|Publication number||US4102950 A|
|Application number||US 05/823,910|
|Publication date||Jul 25, 1978|
|Filing date||Aug 12, 1977|
|Priority date||Aug 12, 1977|
|Publication number||05823910, 823910, US 4102950 A, US 4102950A, US-A-4102950, US4102950 A, US4102950A|
|Inventors||Donald Pilipovich, Ira B. Goldberg, Ross I. Wagner|
|Original Assignee||Rockwell International Corporation|
|Export Citation||BiBTeX, EndNote, RefMan|
|Patent Citations (2), Non-Patent Citations (4), Referenced by (14), Classifications (5)|
|External Links: USPTO, USPTO Assignment, Espacenet|
ClSO.sub.3 F + H.sub.2 O.sub.2 → O.sub.2 (.sup.1 Δ.sub.g) +
ClSO.sub.3 F + H.sub.2 O.sub.2 → O.sub.2 (.sup.1 Δ.sub.g) + HSO.sub.3 F + HCl.
A. Field of the Invention
This invention relates to the field of chemistry and particularly to the field of producing molecules in excited states, such as singlet molecular oxygen, 02 (1 Δg).
B. Description of the Prior Art
Molecules such as 02 can exist in different energy states depending upon the arrangement of the electrons about the nucleus. The molecule is in an excited state when it is in an energy state above its usual ground state. One of the excited states for the oxygen molecule is the singlet molecular oxygen state generally identified by the symbol 02 (1 Δg) or by the abbreviation 02 *. This molecule has practical utility because it has 1.0 ev of energy above the normal ground state, and thus can serve as a source of pumping energy in a chemical laser or as a synthesizing reagent for making organic compounds.
The generally used method of producing singlet molecular oxygen is via a microwave discharge in oxygen. Unfortunately, this technique produces low concentrations of singlet molecular oxygen (in the range of 1 to 10%), and the partial pressure of the singlet molecular oxygen is rather low (being less than 175 mtorr).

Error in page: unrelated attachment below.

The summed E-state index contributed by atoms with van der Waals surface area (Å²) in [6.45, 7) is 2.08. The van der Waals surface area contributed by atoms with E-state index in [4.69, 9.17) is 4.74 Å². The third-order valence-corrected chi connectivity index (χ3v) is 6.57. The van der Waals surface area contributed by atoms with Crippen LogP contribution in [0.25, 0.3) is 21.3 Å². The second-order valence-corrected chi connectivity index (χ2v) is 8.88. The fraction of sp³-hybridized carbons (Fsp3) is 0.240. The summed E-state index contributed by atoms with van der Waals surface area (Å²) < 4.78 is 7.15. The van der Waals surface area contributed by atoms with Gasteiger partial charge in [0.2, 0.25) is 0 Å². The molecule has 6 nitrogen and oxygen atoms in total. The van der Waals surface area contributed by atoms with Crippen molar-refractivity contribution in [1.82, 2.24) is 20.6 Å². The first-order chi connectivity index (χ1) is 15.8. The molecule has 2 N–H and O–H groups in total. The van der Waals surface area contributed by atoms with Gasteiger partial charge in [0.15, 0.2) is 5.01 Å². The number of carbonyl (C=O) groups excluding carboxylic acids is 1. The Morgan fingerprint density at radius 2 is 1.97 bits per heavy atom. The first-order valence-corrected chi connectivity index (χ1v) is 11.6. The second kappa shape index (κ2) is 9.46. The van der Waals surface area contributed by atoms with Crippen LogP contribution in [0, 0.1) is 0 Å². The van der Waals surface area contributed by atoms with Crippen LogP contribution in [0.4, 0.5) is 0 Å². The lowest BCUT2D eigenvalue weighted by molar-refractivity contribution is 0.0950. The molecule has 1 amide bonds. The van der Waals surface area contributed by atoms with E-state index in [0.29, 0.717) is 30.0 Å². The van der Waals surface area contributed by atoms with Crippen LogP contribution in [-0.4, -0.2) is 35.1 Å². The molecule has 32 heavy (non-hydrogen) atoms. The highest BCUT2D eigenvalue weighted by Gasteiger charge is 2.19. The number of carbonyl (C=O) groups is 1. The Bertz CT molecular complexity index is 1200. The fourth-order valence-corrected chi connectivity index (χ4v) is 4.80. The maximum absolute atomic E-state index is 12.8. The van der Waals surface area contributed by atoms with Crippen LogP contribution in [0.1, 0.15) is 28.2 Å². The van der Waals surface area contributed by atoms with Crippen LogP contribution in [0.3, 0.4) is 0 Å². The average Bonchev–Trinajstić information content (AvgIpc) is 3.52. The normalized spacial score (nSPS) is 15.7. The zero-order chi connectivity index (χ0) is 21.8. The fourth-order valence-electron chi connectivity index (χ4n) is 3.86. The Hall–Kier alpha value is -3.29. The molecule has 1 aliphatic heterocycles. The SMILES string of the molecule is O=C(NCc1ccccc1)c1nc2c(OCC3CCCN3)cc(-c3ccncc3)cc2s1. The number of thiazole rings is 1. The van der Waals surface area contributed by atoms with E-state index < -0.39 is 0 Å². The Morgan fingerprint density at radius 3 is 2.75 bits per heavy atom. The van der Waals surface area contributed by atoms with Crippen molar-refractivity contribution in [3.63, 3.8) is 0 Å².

The chemical generation of 02 * has been used where the 02 * is both generated and used in solutions. Such prior technique requires aqueous H2 02, a base such as NaOH, and a halogen or hypohalite salt such as Ca(0Cl)2. Such method is not suitable for the gas phase generation of 02 * for two principal reasons. First, the yields are low and are in the range realized by the microwave discharge technique. The second inadequacy lies in the nature of the reagents. Because the reaction is between a solid and a liquid, efficient mixing, feed control, and reaction control are difficult to obtain. Until the present invention, no method for chemically generating 02 * was known which yields an acceptably high amount of 02 * or which can be scaled up to provide practical quantities of 02 *.
It is an object of the invention to provide an improved method and generator for producing singlet molecular oxygen (02 *).
It is an object of the invention to provide a method of generating 02 * which method produces a higher yield of 02 * than prior methods.
It is an object of the invention to provide a method of chemically generating 02 * with higher yields and in larger quantities than previously obtainable.
It is an object of the invention to provide a method and generator which can continuously generate 02 * by chemical means.
According to the invention, a hypohalite selected from the group consisting of BrSO3 F, BrNO3, BrOCF3, ClSO3 F, ClNO3, ClOCF3, FSO3 F, FOCF3, and ISO3 F, is reacted with hydrogen peroxide to produce singlet molecular oxygen. A preferred embodiment of the reaction is illustrated by the following example:
ClSO.sub.3 F + H.sub.2 O.sub.2 → O.sub.2 (.sup.1 Δ.sub.g) + HSO.sub.3 F + HCl.
The generator for producing the singlet molecular oxygen is a reactor vessel having nozzles for introducing the chlorine fluorosulfate and hydrogen peroxide into the vessel. An outlet is provided for withdrawing the products, and the singlet molecular oxygen is separated by condensing out the other products in a condensor.